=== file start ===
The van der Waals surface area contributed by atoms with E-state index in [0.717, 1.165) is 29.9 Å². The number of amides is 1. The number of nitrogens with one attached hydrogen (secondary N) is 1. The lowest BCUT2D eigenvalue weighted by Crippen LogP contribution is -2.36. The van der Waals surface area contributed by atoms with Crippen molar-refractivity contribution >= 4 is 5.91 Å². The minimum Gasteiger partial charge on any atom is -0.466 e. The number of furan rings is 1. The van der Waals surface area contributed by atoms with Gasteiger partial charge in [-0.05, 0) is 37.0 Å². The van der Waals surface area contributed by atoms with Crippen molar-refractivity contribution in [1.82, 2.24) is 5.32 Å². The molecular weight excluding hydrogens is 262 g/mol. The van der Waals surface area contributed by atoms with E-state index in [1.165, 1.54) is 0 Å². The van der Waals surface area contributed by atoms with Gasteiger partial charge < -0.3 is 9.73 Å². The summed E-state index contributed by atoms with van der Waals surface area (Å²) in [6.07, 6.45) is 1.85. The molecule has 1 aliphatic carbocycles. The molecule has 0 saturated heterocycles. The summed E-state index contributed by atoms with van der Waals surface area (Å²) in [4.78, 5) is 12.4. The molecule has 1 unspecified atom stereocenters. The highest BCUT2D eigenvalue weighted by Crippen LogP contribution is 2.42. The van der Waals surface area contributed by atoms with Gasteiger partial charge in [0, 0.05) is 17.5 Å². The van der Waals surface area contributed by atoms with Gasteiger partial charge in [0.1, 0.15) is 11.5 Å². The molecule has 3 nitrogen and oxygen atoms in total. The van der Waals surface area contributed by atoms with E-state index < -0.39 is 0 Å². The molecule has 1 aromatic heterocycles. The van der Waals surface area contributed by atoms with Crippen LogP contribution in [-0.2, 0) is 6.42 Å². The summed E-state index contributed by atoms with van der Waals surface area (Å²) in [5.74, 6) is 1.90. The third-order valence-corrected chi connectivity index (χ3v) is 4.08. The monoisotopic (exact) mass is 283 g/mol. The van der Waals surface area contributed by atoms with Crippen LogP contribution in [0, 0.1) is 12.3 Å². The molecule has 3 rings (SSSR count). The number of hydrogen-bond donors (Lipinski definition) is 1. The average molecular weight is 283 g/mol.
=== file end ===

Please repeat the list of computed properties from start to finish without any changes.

The van der Waals surface area contributed by atoms with E-state index in [0.717, 1.165) is 29.9 Å². The number of amides is 1. The number of nitrogens with one attached hydrogen (secondary N) is 1. The lowest BCUT2D eigenvalue weighted by Crippen LogP contribution is -2.36. The van der Waals surface area contributed by atoms with Crippen molar-refractivity contribution >= 4 is 5.91 Å². The minimum Gasteiger partial charge on any atom is -0.466 e. The number of furan rings is 1. The van der Waals surface area contributed by atoms with Gasteiger partial charge in [-0.05, 0) is 37.0 Å². The van der Waals surface area contributed by atoms with Crippen molar-refractivity contribution in [1.82, 2.24) is 5.32 Å². The molecular weight excluding hydrogens is 262 g/mol. The van der Waals surface area contributed by atoms with E-state index in [1.165, 1.54) is 0 Å². The van der Waals surface area contributed by atoms with Gasteiger partial charge < -0.3 is 9.73 Å². The summed E-state index contributed by atoms with van der Waals surface area (Å²) in [6.07, 6.45) is 1.85. The molecule has 1 aliphatic carbocycles. The molecule has 0 saturated heterocycles. The summed E-state index contributed by atoms with van der Waals surface area (Å²) in [4.78, 5) is 12.4. The molecule has 1 unspecified atom stereocenters. The highest BCUT2D eigenvalue weighted by Crippen LogP contribution is 2.42. The van der Waals surface area contributed by atoms with Gasteiger partial charge in [0, 0.05) is 17.5 Å². The van der Waals surface area contributed by atoms with Gasteiger partial charge in [0.1, 0.15) is 11.5 Å². The molecule has 3 nitrogen and oxygen atoms in total. The van der Waals surface area contributed by atoms with E-state index < -0.39 is 0 Å². The molecule has 1 aromatic heterocycles. The van der Waals surface area contributed by atoms with Crippen LogP contribution in [-0.2, 0) is 6.42 Å². The summed E-state index contributed by atoms with van der Waals surface area (Å²) in [5.74, 6) is 1.90. The third-order valence-corrected chi connectivity index (χ3v) is 4.08. The monoisotopic (exact) mass is 283 g/mol. The van der Waals surface area contributed by atoms with Crippen LogP contribution in [0, 0.1) is 12.3 Å². The molecule has 3 rings (SSSR count). The number of hydrogen-bond donors (Lipinski definition) is 1. The average molecular weight is 283 g/mol.